Pelvic Floor Mobility

Author: Kathy Zumwalt Form And Function | | Categories: Athleticism , Core Fitness , Disc Golf Mobility , Fitness Classes , Fitness Consultations , Fitness Programs , Health , Hip and Lower Back Relief , One-on-One Personal Training , Personal Fitness Trainer , Personal Fitness Training , Pregnancy and Postpartum Athleticism Coach , Running , Spinal Mobility Class

Blog by Kathy Zumwalt Form and Function

Huh? Is that a thing? Do I need a mobile pelvic floor?

Why yes, yes you do! I like to think of the pelvic floor like a jellyfish or a trampoline that is able to respond to movement and stress. It is, after all, one of the parts of our body designed to anticipate and mitigate impact. It is also designed to participate in some of our most vital, species-sustaining activities such as holding our organs in place, allowing us to pee and poo when we need to (or not) and participate in and enjoy sexual activity. So, a healthy and mobile pelvic floor is crucial to life!

Quite often we (women especially) are told to strengthen those muscles by squeezing them over and over and over and over and over. We may be given a protocol for kegels and told to just do them when we are in the line at the grocery store or at a stop light. Which is kind of humorous because I have never heard a recommendation like this for any other muscle group in the entire body.

It seems to make sense, though, if the muscles are letting urine by or feeling like they are not holding your organs in place they must be weak, right? And flexing them over and over would make them strong, right? Not exactly, on either account. If my bicep was weak, and I curled my arm up over and over and over and over, my bicep might get a bit stronger in the contraction phase of the excursion; but what about the lengthening phase? It would be a tighter, shorter muscle (and as I explained here, tighter is not stronger). It actually would become more "brittle" and more likely to give way under stress because it is not strong in all of the phases of movement--not like a trampoline at all! It is very common that an overly tight or uncoordinated pelvic floor results in leaking and prolapse symptoms. So, shortening and tightening ambiguously can actually contribute to the problem.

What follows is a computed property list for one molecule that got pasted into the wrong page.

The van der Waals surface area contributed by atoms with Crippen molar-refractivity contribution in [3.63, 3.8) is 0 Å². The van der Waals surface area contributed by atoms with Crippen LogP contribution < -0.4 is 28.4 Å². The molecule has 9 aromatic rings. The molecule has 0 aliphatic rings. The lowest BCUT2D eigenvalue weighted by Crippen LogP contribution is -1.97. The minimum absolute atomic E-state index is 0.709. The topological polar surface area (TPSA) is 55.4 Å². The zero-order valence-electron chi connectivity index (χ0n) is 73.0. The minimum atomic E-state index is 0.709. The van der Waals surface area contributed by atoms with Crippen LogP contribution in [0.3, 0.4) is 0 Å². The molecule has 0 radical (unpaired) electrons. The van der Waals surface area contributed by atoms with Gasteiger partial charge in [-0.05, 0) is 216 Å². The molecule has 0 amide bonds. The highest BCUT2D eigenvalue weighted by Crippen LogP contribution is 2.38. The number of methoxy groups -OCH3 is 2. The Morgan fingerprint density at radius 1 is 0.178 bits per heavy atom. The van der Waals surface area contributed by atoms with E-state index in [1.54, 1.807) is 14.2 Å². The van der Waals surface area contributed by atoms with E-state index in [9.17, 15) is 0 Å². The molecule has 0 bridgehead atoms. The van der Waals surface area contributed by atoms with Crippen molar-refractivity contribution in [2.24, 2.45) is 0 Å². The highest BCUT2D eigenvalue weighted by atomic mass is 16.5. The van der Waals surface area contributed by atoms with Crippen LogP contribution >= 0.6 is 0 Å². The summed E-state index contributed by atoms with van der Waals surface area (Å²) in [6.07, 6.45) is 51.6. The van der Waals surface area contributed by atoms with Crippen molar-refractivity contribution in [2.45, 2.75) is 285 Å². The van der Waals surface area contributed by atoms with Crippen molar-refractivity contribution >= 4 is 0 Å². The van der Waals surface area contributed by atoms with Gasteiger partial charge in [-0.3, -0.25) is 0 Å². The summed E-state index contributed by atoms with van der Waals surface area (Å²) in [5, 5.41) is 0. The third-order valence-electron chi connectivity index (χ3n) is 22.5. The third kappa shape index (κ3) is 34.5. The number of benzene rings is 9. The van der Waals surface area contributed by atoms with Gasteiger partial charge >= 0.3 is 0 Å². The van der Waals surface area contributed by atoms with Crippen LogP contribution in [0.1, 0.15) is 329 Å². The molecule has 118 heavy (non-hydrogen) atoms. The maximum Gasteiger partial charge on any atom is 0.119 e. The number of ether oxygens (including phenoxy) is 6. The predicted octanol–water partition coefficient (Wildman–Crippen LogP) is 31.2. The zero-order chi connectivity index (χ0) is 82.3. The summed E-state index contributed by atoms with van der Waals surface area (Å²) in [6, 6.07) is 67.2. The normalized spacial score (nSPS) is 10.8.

The reality is that your pelvic floor does not exist in a vacuum but is an important piece of the body puzzle. The suppleness of your pelvic floor contributes to how your back and hips feel. Likewise, how you breathe and stand all day long effects how your pelvic floor does its job. We have learned SO much about the pelvic floor in recent years. While I am grateful that Dr. Kegel got the conversation started in the 1940's and gave people hope for a noninvasive solution to pelvic concerns, we have many more ways to address these concerns and bring holistic healing to the body. Let's continue the conversation and exploration!

If you would like to find out more about pelvic floor mobility, that will be the focus of my March 1 Mobility Monday class. I would love to have you join me! The live class will be at 2 PM Eastern time with an optional Q and A time afterward. The live class will be limited to 8 people. You can also sign up to get the link to do the class at your convenience.